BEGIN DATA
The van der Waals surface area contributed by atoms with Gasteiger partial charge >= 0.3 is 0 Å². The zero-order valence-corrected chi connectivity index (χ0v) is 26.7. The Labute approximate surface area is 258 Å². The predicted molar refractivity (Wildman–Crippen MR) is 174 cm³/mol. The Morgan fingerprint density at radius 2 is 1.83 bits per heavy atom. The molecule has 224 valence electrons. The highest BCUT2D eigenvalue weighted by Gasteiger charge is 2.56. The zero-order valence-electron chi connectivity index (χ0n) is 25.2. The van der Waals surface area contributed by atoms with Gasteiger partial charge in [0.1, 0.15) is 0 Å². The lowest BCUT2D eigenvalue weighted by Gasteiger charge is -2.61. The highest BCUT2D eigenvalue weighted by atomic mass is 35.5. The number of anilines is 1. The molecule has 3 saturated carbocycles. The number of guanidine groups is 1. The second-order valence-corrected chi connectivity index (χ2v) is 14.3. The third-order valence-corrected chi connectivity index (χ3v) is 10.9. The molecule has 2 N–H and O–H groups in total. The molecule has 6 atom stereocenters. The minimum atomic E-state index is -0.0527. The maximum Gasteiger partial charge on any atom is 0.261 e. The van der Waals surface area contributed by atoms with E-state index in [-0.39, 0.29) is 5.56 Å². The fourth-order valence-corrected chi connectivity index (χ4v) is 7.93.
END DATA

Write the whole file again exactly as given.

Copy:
The van der Waals surface area contributed by atoms with Gasteiger partial charge >= 0.3 is 0 Å². The zero-order valence-corrected chi connectivity index (χ0v) is 26.7. The Labute approximate surface area is 258 Å². The predicted molar refractivity (Wildman–Crippen MR) is 174 cm³/mol. The Morgan fingerprint density at radius 2 is 1.83 bits per heavy atom. The molecule has 224 valence electrons. The highest BCUT2D eigenvalue weighted by Gasteiger charge is 2.56. The zero-order valence-electron chi connectivity index (χ0n) is 25.2. The van der Waals surface area contributed by atoms with Gasteiger partial charge in [0.1, 0.15) is 0 Å². The lowest BCUT2D eigenvalue weighted by Gasteiger charge is -2.61. The highest BCUT2D eigenvalue weighted by atomic mass is 35.5. The number of anilines is 1. The molecule has 3 saturated carbocycles. The number of guanidine groups is 1. The second-order valence-corrected chi connectivity index (χ2v) is 14.3. The third-order valence-corrected chi connectivity index (χ3v) is 10.9. The molecule has 2 N–H and O–H groups in total. The molecule has 6 atom stereocenters. The minimum atomic E-state index is -0.0527. The maximum Gasteiger partial charge on any atom is 0.261 e. The van der Waals surface area contributed by atoms with E-state index in [-0.39, 0.29) is 5.56 Å². The fourth-order valence-corrected chi connectivity index (χ4v) is 7.93.